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The Trust looks after some of our finest landscapes and wildlife, including nature reserves and National Parks. This year, we’re celebrating Scotland’s stunning natural beauty and biodiversity - read on for some hints and tips about wildlife spotting from our Nature Conservation Adviser Lindsay Mackinlay.

Scotland is rich in plants, birds and animals, but some species are harder to see than others. Here are some tips on how to look for some of our favourites, but remember, wildlife doesn’t play by the rules!

Otters occur in most rivers, lochs and coastal areas around Scotland, from the Water of Leith in Edinburgh to the Outer Hebrides. They can be active at any time all year round as they need to eat often, so where to look?

Your best bet for seeing otters is on the west coast of Scotland. Look for quiet areas of rocky coast with calm bays away from big waves, sit down (the hour before dusk is a good time), get your binoculars out (though you might not need them!) and just wait. The coast around Iona and Balmacara are especially good for them.

Red Squirrels
Red squirrels are found throughout Scotland, including Fife and the Borders, although the Highlands remain their stronghold. They especially like conifer woodlands as they like to eat pine seeds (look out for gnawed pine cones on the ground).

Early morning is the best time to see them as they are usually less active in the afternoons and in winter. Simply walk along any forest track, stop every 100m or so and watch for a while. If this is too taxing, they regularly come to bird-feeders. Great places to spot them include Crathes, Brodick (beside ranger centre), Killiecrankie (beside visitor centre) and Threave (hide next to Gardens).

Roe Deer
Roe deer are on the increase in Scotland and are now regularly spotted within our towns and cities, including on grassy verges alongside the M8 & M77 in Glasgow in the evenings. Smaller than red deer, they tend to be a species found in our lowlands and woodlands rather than our mountains.

They often graze fields, marshes or woodlands in small groups or as individuals all year round, especially early morning or at dusk when near settlements, though away from people, it’s common to see them in fields during the day - look out your window next time you travel through Scotland on a train - a great way to see them! Easy to identify by their white bottoms, white chins, red/brown coats and very small antlers (a lot smaller than red deer). Roe deer young have spots on them and often sit quietly in the grass if threats, such as people, approach. If you come across one like this, move away quickly and let it be; ‘Mum’ will be nearby! Roe deer are present on most NTS properties, as many gardeners will tell you(!), but you’d be unlucky NOT to see one at Threave (by the wetlands and fields), House of Dun and Mar Lodge.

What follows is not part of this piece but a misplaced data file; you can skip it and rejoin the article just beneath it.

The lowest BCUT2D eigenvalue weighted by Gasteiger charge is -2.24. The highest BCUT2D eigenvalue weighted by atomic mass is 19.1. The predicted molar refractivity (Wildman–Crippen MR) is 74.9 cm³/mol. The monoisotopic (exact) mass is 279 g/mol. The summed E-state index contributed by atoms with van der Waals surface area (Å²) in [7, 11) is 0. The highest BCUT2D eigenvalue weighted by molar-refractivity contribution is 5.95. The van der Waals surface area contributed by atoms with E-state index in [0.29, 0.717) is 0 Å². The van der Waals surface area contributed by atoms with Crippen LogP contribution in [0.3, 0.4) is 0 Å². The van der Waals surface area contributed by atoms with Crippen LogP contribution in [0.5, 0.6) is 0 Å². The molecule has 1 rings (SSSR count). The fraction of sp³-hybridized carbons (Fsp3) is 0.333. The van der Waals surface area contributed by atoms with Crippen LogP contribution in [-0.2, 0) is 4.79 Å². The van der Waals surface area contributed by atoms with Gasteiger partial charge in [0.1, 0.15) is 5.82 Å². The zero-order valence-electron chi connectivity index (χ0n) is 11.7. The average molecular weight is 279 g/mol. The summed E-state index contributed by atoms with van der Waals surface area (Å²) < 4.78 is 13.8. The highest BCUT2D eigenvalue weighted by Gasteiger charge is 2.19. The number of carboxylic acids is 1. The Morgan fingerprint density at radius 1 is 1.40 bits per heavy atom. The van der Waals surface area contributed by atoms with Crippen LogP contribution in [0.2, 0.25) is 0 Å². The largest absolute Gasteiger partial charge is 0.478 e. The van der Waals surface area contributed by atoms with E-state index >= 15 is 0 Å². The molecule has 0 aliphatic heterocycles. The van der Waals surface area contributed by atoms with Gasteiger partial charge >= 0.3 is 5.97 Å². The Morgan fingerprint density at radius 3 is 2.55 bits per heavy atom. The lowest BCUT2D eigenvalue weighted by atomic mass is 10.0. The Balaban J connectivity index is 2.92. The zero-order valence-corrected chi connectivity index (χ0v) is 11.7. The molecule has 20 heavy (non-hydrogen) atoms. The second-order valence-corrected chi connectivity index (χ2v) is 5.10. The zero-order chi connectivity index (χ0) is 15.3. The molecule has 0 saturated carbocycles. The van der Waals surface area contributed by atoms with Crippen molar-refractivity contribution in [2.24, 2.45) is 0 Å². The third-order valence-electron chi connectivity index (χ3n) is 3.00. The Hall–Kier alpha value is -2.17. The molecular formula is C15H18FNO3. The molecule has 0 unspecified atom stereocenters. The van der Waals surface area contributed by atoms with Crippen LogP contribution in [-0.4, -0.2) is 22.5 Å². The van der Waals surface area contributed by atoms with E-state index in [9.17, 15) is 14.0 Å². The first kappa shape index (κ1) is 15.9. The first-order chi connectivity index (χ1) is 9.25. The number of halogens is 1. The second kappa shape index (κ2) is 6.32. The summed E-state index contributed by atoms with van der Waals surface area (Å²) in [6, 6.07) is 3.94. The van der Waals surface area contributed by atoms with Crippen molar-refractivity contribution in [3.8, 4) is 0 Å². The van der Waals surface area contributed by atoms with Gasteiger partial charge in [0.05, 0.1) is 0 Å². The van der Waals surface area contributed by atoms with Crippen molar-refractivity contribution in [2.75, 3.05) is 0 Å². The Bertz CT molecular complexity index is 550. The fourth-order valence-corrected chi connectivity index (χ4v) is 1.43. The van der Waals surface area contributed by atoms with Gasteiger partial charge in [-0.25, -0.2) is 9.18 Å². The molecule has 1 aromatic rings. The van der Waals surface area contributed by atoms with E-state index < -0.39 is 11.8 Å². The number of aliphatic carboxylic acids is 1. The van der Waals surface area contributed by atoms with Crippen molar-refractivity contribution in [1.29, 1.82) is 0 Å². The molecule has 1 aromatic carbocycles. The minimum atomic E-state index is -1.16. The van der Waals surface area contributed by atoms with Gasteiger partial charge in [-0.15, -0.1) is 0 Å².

These beautiful birds are on the increase as they move north with our ever-warming climate. Until the last few years, they did not breed on NTS properties, but these colourful birds are now breeding at properties like Threave, Newhailes, Culzean Country Park and Malleny Garden. They especially like mature woodlands and are often spotted probing for insects on the sides of trees and branches (not to be confused with tree-creepers which are much less colourful!). To learn what they look like, check out the video at www.nts.org.uk/natural as part of Year of Natural Scotland 2013!

Basking Sharks
If you’re out anywhere near the sea up the west coast of Scotland from June to September, you have a good chance of spotting Scotland’s largest fish, the basking shark. Basking sharks ‘appear’ during the summer months (where they go in winter is still largely unclear), their very big fins cruising the surface as they feed. They are easiest to see when the sea is calm and they can come very close to the shore (you don’t need to be on a boat).

Large groups of basking sharks can be seen off the islands of Coll, Tiree and Canna, though you have a good chance of seeing them off Arran, Mingulay and most islands up the west coast. Indeed, the sharks are so big (they grow up to 12m in length) they have been spotted in the sea from several hundred metres up the hill to Goatfell! If you want to get up real close and personal with one of these sharks, try a NTS kayaking trip!

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